Finally, owing to the small size of the card, NVIDIA has switched to Mini DisplayPort 1.4a connectors for this card. MiniDP gives the card the same display capabilities as the other A-series cards – driving up to 4 5K displays – just without the convenience of using the same full-size DP connector as the rest of the family.
Wrapping things up, NVIDIA expects the RTX A2000 to be available through the company’s usual retail and OEM partners in October. The card will be priced at around $450.
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timecop1818 - Friday, September 3, 2021 - link> Never mind the Radeon RX 6600 XT
Yeah nobody gives a shit about yet another useless AMD shitbox that's going to have awful drivers and instability.
SaolDan - Tuesday, August 10, 2021 - linkNo need to be sarcastic and a dick.
ikjadoon - Tuesday, August 10, 2021 - link>Fittingly, it’s also the first card released by NVIDIA since the Quadro P era that’s available in a low-profile design.
I believe NVIDIA already launched the low-profile T400, T600, and T1000 cards, based on TU117, in May 2021. They've been on sale for a bit now, but are still quite new, to be fair. They're all low-profile + 4x MiniDP 1.4a, but no RTX cores like this A2000 (sans T400 with only 3x MiniDP 1.4a).
>MiniDP gives the card the same display capabilities as the other A-series cards – driving up to 4 5K displays – just without the benefits of a locking DisplayPort connector.
Actually, NVIDIA's miniDP now has a locking connector, too: it's on the T400/600/1000 use and I believe these A2000 cards, as well. It's that little slot above the miniDP connector, if you zoom into NVIDIA's promo image or a close-up on the T-series here:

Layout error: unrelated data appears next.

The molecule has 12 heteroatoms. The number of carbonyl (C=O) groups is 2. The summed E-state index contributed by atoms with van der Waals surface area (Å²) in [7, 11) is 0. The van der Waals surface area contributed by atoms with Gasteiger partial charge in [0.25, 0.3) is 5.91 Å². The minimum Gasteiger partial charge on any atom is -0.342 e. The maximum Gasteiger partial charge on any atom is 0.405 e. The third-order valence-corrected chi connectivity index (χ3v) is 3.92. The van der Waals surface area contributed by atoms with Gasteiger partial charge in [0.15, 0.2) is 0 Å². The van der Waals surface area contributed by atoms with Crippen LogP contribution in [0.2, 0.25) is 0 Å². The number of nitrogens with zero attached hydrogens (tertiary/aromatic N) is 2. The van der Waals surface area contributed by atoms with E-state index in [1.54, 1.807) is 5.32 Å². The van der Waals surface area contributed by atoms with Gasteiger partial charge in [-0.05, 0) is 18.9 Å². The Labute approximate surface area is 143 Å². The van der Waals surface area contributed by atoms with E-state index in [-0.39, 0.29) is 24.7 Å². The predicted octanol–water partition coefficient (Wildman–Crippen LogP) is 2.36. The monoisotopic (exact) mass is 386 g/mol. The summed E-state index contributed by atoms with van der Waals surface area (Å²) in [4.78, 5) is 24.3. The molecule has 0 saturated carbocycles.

It may be a NVIDIA-proprietary thing (it's just a latch / bit of plastic), as I've not seen it used elsewhere. The adapter themselves look like this (couldn't find a non-eBay link, unfortunately):
Would be nice to see *some* locks standardized on MiniDP for low-profile cards as it looks like pennies to implement. DisplayPort cables have a hell of a tight fit and at longer lengths, they're heavy.
DanaGoyette - Tuesday, August 10, 2021 - linkThat clip looks the same as the one on the Radeon Pro WX4100 and on the Radeon Pro W5700.
So I guess it's a de facto standard, but it would be nice to make it a formal standard instead.
Ryan Smith - Tuesday, August 10, 2021 - link"I believe NVIDIA already launched the low-profile T400, T600, and T1000 cards, based on TU117, in May 2021."
Thanks ikjadoon, you are right. I had forgotten about those parts since they had only been available in mobile for over a year.
phoenix_rizzen - Tuesday, August 10, 2021 - linkAMD Radeon Pro WX cards also use locking MiniDP connectors. I have a WX 4100 in my PC at work, connected to 3 monitors, and the MiniDP-to-DP dongles have locking connectors that keep them attached to the card.
Sometimes they're really easy to release. Other times they're really hard to release. :)
edzieba - Thursday, August 12, 2021 - linkThose locking miniDP connectors have been around for a LONG time. We've got awful little Fermi-based HHHL Quadros from a decade ago still knocking around in the environment with a mix of latching miniDP and DMS-59.
RU482 - Tuesday, August 10, 2021 - link"Fittingly, it’s also the first card released by NVIDIA since the Quadro P era that’s available in a low-profile design"
The T1000, T600, and T400 laugh at your claims
Kevin G - Tuesday, August 10, 2021 - linkMinor correction: the mini-DP connections the RTX A2000 are locking, at least with the included adapters. they have a tab that hooks onto the GPU bracket plate that needs to be pressed down to be removed. Is it as precise of a locking mechanism as full size DP? Nope. Does it do the job? In most cases yes. The big gotcha would be finding native mini-DP cables with that locking tab on them: I've seen them some where once and I can't find them again.
darkwhimper - Thursday, August 12, 2021 - linkGives me hope about seeing a modern low profile consumer card sometime soon. Although, at GPU prices these days, maybe workstation is now cheaper?